Combine these two tips, and you will have more control over your shots, as well as a high spin rate to get the ball rolling back towards you.
Step 6: Hit low on the clubface
As these steps are coming together, it’s funny how many of them go against everything that you’ve learned about hitting golf shots so far.
Normally, to improve your shots, you want to hit the ball in the dead center of the clubface. Well, when backspin is your goal, you need to throw this unwritten rule out.
Instead, hitting low on the clubface is the preferred method. Why? Because it helps to create more friction.
Friction is so important when it comes to spinning a golf ball. The more friction you generate, the higher the spin rate will be. Also, hitting low on the clubface ensures that the previous step happens and you hit the ball before hitting the turf.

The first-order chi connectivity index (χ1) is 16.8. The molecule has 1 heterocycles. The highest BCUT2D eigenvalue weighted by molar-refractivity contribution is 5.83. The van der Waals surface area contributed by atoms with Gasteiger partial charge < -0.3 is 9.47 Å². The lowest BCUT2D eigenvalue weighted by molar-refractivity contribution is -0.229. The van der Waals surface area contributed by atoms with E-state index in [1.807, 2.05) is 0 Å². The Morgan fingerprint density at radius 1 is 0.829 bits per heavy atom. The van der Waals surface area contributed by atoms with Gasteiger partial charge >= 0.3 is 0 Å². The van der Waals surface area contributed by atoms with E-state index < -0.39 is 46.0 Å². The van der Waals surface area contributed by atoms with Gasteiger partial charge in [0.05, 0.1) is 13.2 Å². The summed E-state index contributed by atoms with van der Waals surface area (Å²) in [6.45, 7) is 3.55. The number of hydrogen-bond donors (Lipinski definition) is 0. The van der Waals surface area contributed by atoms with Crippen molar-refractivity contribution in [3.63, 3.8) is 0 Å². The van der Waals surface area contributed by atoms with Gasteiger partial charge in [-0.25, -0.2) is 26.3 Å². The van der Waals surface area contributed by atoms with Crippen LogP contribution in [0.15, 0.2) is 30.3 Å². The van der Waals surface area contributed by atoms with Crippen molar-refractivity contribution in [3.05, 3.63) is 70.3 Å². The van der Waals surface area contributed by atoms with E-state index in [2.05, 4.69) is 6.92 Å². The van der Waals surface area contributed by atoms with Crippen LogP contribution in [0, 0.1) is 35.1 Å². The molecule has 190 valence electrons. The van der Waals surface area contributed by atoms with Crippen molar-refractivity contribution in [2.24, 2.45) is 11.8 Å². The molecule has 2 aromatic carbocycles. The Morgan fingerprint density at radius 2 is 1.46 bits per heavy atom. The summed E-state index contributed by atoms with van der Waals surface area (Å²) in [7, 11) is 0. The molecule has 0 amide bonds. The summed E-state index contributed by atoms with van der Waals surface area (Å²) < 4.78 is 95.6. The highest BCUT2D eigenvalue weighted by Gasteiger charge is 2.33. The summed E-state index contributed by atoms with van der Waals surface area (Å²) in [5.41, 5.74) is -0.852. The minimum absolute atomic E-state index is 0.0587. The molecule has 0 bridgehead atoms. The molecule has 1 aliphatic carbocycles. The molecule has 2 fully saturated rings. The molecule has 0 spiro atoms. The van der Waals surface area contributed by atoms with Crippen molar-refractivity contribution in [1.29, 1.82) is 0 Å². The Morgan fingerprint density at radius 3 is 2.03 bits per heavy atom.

Unfortunately, this is where the shot gets tricky.
Trying to hit the ball low on the clubface can be difficult if you’ve never done it before – especially as you’re trying to connect low on the ball with a steep angle.
What tends to happen is you hit a lot of bladed shots – this is when you connect with the top half of the golf ball first.
Naturally, this won’t make your ball spin backward, and it will result in a lot of frustration. It could take a lot of practice before you nail this technique, so be warned!
Step 7: Generate high clubhead speed
Clubhead speed refers to the speed of the clubhead as it strikes the ball. If you generate a high clubhead speed, the ball will spin a lot more.
This is partially why we use longer wedge clubs for backspin shots; they can help you generate more speed in your strokes.